The world’s biggest charter jet is heading to Wuhan to evacuate Europeans
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The only Airbus A380 in the world flying for a charter airline is going on a delicate mission on Friday: evacuating 350 people from the epicenter of the coronavirus crisis in Wuhan, China.
For complete coverage of the outbreak please see: Guide to the deadly coronavirus-type disease
Portuguese charter operator Hi Fly is sending its sole A380 to Wuhan to bring back evacuees from European Union countries. The biggest passenger jet in the world has the capacity and the range needed for the mission, an evacuation reminiscent of the airlift of U.S. citizens out of Wuhan earlier this week, for which authorities chartered a huge Boeing 747. Another 747 carrying evacuees from Wuhan, chartered from Spanish leisure airline Wamos Air, landed on Friday at a military base in Brize Norton, Great Britain.
According to a report by Portuguese news agency Lusa quoted by several news outlets in Portugal, a Hi Fly airplane left Beja, Portugal, at 10 a.m. local time on Friday, headed to Paris, where it will take on board “doctors, officials and health technicians,” the agency quoted Hi Fly captain Antonios Efthymiou as saying.
The report does not mention specifically an A380, but flight tracking sites show that Hi Fly’s sole A380 left Beja for Paris at that time. According to his Linkedin profile, Efthymiou is a Hi Fly A380 pilot.
The plane will then head to Hanoi, Vietnam, and then on to Wuhan. Efthymiou said that 350 people will have to be repatriated from China, a number that the Hi Fly A380, with 471 seats, can easily handle. The captain was also quoted as saying that the airline has given his crew specific training for the mission, and that “every precuation has been imposed by the Asian aviation authorities,” presumably referring to Vietnam and China.
The nationalities of the 350 evacuees are not known at this time, but Portuguese media said at least 17 are from Portugal. The European Union said “two aircraft will be mobilized” through the EU Civil Protection Mechanism, a system through which the European Commission — the EU’s equivalent of an executive branch — “plays a key role in coordinating the response to disasters in Europe and beyond.”
The repatriation flight marks a rare occasion for the Hi Fly A380 to actually take to the air. The airplane flew for exactly 62 minutes in the whole month of December, according to flight-tracking site FlightRadar24. In January it went on just one trip, a flight from Spain to Saudi Arabia and back, not counting transfers to and from its base in Beja.
Hi Fly took over the double-decker plane after its original operator, Singapore Airlines, phased it out of its fleet in 2018. An early-build A380 — the sixth off the assembly line — it was delivered to Singapore in 2008. To this day, it’s the only secondhand A380 flying in the world, but because of its unique size and high operating costs, Hi Fly hasn’t been able to find many customers for it.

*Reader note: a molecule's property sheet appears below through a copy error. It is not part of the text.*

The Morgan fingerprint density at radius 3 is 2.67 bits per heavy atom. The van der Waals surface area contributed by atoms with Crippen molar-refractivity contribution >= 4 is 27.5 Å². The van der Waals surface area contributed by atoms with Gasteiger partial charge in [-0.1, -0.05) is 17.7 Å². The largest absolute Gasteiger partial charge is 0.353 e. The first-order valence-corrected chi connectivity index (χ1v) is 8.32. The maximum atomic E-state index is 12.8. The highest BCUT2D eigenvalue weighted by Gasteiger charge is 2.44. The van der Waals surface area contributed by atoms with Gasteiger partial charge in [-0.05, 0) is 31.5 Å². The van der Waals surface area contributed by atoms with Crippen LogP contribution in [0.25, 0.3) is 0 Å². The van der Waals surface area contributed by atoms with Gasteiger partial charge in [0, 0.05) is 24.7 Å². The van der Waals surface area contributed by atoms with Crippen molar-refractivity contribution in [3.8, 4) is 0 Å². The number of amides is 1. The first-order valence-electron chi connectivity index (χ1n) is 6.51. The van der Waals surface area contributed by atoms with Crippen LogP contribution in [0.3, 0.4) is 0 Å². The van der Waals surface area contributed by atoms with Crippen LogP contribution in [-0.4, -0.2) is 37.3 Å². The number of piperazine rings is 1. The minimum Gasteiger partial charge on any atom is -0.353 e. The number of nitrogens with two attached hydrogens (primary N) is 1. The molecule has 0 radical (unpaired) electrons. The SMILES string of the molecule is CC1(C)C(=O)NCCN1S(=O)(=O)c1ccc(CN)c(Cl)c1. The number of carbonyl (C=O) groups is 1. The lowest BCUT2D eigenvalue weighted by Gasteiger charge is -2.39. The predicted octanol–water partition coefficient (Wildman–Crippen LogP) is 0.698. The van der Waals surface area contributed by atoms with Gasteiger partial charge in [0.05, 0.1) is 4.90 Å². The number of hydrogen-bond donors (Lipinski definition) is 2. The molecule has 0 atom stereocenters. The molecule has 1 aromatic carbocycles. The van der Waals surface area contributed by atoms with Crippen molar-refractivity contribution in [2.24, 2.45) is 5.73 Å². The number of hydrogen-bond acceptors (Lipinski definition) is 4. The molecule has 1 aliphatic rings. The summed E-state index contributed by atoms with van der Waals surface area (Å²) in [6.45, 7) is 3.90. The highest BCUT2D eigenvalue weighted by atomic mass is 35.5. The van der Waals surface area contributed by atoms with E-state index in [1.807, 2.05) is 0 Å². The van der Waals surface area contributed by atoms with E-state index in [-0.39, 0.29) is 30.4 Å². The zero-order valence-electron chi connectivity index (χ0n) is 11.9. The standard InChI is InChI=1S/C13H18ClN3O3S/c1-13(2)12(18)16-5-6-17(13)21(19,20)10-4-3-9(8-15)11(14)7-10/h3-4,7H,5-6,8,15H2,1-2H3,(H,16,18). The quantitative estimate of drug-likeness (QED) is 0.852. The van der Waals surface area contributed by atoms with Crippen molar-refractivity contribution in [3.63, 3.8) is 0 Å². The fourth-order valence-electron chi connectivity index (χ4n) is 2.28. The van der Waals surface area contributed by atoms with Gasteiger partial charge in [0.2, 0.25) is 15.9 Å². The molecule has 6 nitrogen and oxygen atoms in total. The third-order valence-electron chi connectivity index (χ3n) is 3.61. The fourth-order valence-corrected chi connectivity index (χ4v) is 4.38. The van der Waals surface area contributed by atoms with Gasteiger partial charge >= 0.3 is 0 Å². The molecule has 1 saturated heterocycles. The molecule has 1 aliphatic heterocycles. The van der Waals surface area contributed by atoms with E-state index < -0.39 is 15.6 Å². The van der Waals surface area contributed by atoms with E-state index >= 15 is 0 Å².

Sometimes it’s used to substitute for planes that airlines have to ground for maintenance, which means passengers booked on a scheduled long-haul service with a different airline may be surprised to find themselves on the giant A380. That’s what happened to passengers booked on Norwegian in 2018, for example, when the airline was forced to ground several Boeing 787s and had to find a substitute.
TPG contributor Benji Stawski flew on the Hi Fly A380 in 2018 when it was operating for Norwegian. Since Hi Fly has kept the luxurious interiors from Singapore Airlines, evacuees from Wuhan may find themselves in first-class suites or business class with lie-flat beds, like he did. (We’ve also reviewed the Wamos Air 747, when it was also flying for Norwegian, finding it far less luxurious than the flat-beds aboard the Hi Fly A380.)
On Friday, a search on FlightRadar24 for flights bound to Hanoi revealed that another Hi Fly jet was headed there, an Airbus A340 from Brussels.
This might well be the second evacuation flight that the European Union statement spoke of. Because Hi Fly doesn’t have a base in Wuhan where pilots and flight attendants can rest and hand the plane over to a new crew for the return flight, it’s likely that the stop in Vietnam is designed to meet crew-rest rules. A relief crew flies on the Europe to Hanoi flights, then takes over in Hanoi where the original crew disembarks; the second crew takes the plane to Wuhan, stays on board while the evacuees board and then heads nonstop back to Europe. That way, pilots and cabin crew do not exceed the maximum time on duty allowed.
We asked Hi Fly for confirmation of the flights, but hadn’t heard back by publication time.
Featured image by Zach Honig/The Points Guy
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